Hundreds of people marched through the troubled, poverty-stricken streets of west Baltimore Dec. 9 to celebrate the life of controversial Catholic peace activist Philip Francis Berrigan.
Led by a cross bearer and a bagpiper playing “Amazing Grace,” they marched in tribute to a man who put his Christian conscience on the line time after time, serving years in prison for his anti-war protests.
The former Josephite priest, best known for burning draft files in Catonsville in the late 1960s, died of liver and kidney cancer Dec. 6 at Jonah House in Baltimore. He was 79.
Clutching red and yellow roses, with some carrying peace signs and large dove figures, the mourners wound their way through the same St. Peter Claver neighborhood which Berrigan had once served as a priest.
Passing boarded-up, graffiti-scrawled row houses, friends, family and admirers followed a pickup truck carrying a simple, unfinished wooden coffin with Berrigan’s remains. Painted red flowers, a cross and the words “blessed are the peacemakers” adorned the makeshift coffin, which was also accompanied by chanting, drum-beating Buddhist monks.
Inside St. Peter Claver, mourners filled every pew – spilling over into the aisles and choir loft for a funeral liturgy marked by calls for social justice and an end to war plans in Iraq.
Berrigan was the leader of the Catonsville Nine, a group of peace activists who burned 500 draft files using homemade napalm at a Selective Service office in Catonsville in 1968. A year earlier he poured blood on draft files in Baltimore with three others. Berrigan was charged with plotting to kidnap presidential advisor Henry Kissinger and blow up heating tunnels in Washington in 1971, but the charges were later dismissed.
In later years, Berrigan protested the proliferation of nuclear weapons with the organization he helped found, the International Plowshares Movement. He served more than 11 years in jail for his protest actions, most recently a 30-month term for malicious destruction of property for banging on A-10 Warthog warplanes during a 1999 protest at an Air National Guard base in Middle River.
Berrigan’s brother, Jesuit Father Daniel Berrigan, who often joined his sibling in the war protests, said in his homily that Philip Berrigan was “an icon of impatience” whose legal trials strengthened his resolve.
“For his part, he would welcome crosses,” said Father Berrigan.
“In death, Phil reached the place that he earned at such great cost,” he added.
Brendan Walsh, a friend of Berrigan, said Berrigan never complained about the time he spent in jail and was a man committed to proclaiming what he saw as the truth. That meant speaking out against the U.S. government when it promoted war in Vietnam, Iraq and elsewhere.
“Philip Berrigan was one honest brother,” said Walsh. “He was that rare combination where word and deed are one – always, everywhere. He was that tree standing by the water that would not be moved.”
Elizabeth McAlister, Berrigan’s widow, told the Catholic Review her husband’s voice will be missed by those who care about challenging everyone to commit to peace.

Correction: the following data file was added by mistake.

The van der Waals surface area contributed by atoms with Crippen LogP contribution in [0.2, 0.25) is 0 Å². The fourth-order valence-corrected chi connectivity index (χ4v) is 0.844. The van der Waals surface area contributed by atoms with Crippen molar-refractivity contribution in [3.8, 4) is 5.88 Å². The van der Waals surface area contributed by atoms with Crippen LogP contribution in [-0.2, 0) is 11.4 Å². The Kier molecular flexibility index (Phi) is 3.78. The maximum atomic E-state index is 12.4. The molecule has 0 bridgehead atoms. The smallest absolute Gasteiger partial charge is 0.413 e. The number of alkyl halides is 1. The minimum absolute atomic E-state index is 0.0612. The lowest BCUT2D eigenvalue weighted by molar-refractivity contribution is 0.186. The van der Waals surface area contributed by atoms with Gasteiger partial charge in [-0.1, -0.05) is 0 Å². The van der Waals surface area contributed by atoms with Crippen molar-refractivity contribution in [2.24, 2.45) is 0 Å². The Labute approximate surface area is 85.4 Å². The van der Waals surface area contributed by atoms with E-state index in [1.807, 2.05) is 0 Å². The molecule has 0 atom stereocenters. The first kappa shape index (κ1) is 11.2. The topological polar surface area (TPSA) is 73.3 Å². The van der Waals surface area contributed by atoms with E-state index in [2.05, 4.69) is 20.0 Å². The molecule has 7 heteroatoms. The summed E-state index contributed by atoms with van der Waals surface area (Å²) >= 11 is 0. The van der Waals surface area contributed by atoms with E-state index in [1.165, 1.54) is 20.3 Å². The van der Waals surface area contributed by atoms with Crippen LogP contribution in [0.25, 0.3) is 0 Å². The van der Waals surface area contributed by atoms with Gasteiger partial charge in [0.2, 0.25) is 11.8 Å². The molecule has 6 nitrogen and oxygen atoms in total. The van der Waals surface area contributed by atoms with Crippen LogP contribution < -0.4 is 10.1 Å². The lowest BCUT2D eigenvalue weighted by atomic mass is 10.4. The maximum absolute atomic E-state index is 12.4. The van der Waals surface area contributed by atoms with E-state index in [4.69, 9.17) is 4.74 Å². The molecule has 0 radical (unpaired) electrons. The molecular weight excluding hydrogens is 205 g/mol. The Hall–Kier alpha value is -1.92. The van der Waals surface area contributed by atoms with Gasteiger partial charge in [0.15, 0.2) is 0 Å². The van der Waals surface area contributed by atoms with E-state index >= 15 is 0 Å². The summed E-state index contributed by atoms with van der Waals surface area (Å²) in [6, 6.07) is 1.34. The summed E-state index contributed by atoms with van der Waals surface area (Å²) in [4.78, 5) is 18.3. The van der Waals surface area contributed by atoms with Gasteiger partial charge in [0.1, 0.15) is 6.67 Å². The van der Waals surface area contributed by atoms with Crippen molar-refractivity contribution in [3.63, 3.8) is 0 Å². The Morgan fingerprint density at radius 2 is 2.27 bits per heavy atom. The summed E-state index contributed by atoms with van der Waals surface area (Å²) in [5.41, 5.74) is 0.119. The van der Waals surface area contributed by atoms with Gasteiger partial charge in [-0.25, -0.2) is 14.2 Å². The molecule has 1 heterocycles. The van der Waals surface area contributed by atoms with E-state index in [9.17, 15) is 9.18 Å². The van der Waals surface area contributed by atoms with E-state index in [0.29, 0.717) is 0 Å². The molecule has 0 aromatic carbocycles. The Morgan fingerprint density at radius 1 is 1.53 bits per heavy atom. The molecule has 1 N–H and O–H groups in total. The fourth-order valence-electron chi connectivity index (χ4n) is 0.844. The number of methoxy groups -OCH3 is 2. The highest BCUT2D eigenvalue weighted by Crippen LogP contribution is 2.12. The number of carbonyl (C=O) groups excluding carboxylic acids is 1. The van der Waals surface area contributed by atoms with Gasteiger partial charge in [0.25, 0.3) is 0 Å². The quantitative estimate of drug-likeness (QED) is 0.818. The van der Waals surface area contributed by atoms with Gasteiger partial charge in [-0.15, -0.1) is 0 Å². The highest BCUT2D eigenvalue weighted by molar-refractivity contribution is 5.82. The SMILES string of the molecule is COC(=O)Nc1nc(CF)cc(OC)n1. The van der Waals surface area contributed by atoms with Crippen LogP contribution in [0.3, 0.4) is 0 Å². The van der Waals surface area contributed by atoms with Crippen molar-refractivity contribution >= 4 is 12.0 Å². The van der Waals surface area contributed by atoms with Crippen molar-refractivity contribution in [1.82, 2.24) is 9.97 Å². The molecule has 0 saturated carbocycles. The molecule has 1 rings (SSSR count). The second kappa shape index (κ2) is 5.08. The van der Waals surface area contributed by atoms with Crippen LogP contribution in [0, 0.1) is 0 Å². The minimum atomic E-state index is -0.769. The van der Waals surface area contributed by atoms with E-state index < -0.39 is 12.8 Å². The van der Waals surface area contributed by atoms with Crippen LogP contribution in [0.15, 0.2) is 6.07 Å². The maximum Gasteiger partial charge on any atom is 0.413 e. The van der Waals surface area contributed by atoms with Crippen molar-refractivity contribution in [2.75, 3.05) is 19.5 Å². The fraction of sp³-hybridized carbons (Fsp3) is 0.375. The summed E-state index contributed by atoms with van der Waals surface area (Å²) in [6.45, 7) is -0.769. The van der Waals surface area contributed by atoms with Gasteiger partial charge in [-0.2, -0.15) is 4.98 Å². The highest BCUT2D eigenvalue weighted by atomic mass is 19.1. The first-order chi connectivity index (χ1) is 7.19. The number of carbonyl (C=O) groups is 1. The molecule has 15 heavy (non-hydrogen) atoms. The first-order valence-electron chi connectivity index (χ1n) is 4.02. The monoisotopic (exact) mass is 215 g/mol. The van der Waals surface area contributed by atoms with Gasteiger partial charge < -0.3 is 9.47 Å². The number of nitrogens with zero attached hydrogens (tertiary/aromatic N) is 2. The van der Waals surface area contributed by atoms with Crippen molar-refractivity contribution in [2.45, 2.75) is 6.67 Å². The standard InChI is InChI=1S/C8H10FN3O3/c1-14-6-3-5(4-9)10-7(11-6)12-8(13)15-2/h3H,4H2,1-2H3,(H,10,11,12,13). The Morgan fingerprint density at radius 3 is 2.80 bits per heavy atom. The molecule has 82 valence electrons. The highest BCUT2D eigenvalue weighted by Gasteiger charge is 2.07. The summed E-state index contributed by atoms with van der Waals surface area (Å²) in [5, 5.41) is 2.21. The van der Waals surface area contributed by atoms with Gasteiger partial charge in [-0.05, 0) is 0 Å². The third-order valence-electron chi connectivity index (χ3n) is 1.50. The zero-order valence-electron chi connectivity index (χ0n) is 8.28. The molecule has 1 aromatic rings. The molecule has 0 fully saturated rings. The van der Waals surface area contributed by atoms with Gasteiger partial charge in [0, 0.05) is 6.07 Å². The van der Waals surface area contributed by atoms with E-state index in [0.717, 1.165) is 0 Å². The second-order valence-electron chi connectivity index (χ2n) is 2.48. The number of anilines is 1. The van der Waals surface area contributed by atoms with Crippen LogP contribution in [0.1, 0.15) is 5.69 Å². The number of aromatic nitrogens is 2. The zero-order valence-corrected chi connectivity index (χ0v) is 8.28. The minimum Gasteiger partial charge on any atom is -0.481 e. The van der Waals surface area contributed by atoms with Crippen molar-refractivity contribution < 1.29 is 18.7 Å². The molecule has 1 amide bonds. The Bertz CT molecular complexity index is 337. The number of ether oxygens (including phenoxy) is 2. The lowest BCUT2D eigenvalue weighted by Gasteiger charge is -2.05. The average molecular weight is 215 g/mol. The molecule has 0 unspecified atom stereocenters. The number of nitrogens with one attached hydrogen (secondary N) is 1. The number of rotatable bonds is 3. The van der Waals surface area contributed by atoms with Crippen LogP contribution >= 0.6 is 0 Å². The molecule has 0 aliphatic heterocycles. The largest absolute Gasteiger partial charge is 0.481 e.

“His greatest legacy is the focus on the works of justice and peace – that there can be no peace without justice and the policies of this country are not just,” said McAlister, a former nun.
Among Berrigan’s greatest admirers was actor Martin Sheen, who traveled from California to attend the funeral. Sheen met Berrigan in 1981 when the actor portrayed a judge involved in a case against the peace activist in the movie “In the King of Prussia.”
Sheen called his friend the “gutsiest, most honest, most unbelievable man who took the Gospel seriously and personally.”
“He’s one of the greatest people who ever lived and we thank God for giving him to us,” said Sheen in an interview with The Catholic Review.
Sheen said his hero was “very influential” in his own return to the Catholic faith, showing him that the Gospel has no meaning unless it is put into action.
A statement released by Chuck Michaels of Pax Christi Baltimore commended Berrigan for challenging political and religious leaders to promote the Gospel message of peace.
“Within the thunder of his pronouncements was the belief that it is within our power to heal the fractures and division among us,” the statement said.
Born in Two Harbors, Minn., Philip Berrigan served as an infantry platoon officer in the U.S. Army during World War II, fighting in France, Belgium, Netherlands and Germany.
After the war, he graduated from College of the Holy Cross in Worcester, Mass. He was ordained a Josephite priest in 1955. He married without requesting a dispensation from his vows of celibacy.
Jesuit Father John Dear, who served eight months in jail with Berrigan, celebrated his friend’s funeral Mass and called Berrigan a “prophet of peace.” Other Catholic priests from across the country, along with leaders of other faiths, were also on hand for the liturgy.
Before Berrigan was laid to rest at St. Peter Claver’s cemetery, the funeral liturgy ended with a song accompanied by a banjo that was said to be his favorite.
“We are goin’ down the valley, goin’ down the valley, goin’ toward the setting sun,” the congregation sang with enthusiasm. “Goin’ down the valley one by one.”
Email George Matysek at gmatysek@CatholicReview.org.